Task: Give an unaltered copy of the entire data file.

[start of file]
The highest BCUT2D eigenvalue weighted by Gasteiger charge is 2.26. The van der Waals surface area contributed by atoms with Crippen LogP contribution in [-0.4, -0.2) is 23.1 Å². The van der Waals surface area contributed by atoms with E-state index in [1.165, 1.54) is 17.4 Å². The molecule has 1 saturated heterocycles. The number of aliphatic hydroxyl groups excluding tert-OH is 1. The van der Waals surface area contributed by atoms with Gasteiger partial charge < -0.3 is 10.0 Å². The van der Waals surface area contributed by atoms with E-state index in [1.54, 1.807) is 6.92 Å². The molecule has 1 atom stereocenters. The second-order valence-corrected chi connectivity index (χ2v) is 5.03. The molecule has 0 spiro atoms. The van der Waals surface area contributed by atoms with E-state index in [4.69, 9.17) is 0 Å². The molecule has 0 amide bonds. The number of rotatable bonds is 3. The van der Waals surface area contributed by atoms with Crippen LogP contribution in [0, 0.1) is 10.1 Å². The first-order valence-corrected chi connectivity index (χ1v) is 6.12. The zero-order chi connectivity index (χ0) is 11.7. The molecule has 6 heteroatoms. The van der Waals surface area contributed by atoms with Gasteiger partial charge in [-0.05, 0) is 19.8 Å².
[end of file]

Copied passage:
The highest BCUT2D eigenvalue weighted by Gasteiger charge is 2.26. The van der Waals surface area contributed by atoms with Crippen LogP contribution in [-0.4, -0.2) is 23.1 Å². The van der Waals surface area contributed by atoms with E-state index in [1.165, 1.54) is 17.4 Å². The molecule has 1 saturated heterocycles. The number of aliphatic hydroxyl groups excluding tert-OH is 1. The van der Waals surface area contributed by atoms with Gasteiger partial charge < -0.3 is 10.0 Å². The van der Waals surface area contributed by atoms with E-state index in [1.54, 1.807) is 6.92 Å². The molecule has 1 atom stereocenters. The second-order valence-corrected chi connectivity index (χ2v) is 5.03. The molecule has 0 spiro atoms. The van der Waals surface area contributed by atoms with E-state index in [4.69, 9.17) is 0 Å². The molecule has 0 amide bonds. The number of rotatable bonds is 3. The van der Waals surface area contributed by atoms with Crippen LogP contribution in [0, 0.1) is 10.1 Å². The first-order valence-corrected chi connectivity index (χ1v) is 6.12. The zero-order chi connectivity index (χ0) is 11.7. The molecule has 6 heteroatoms. The van der Waals surface area contributed by atoms with Gasteiger partial charge in [-0.05, 0) is 19.8 Å².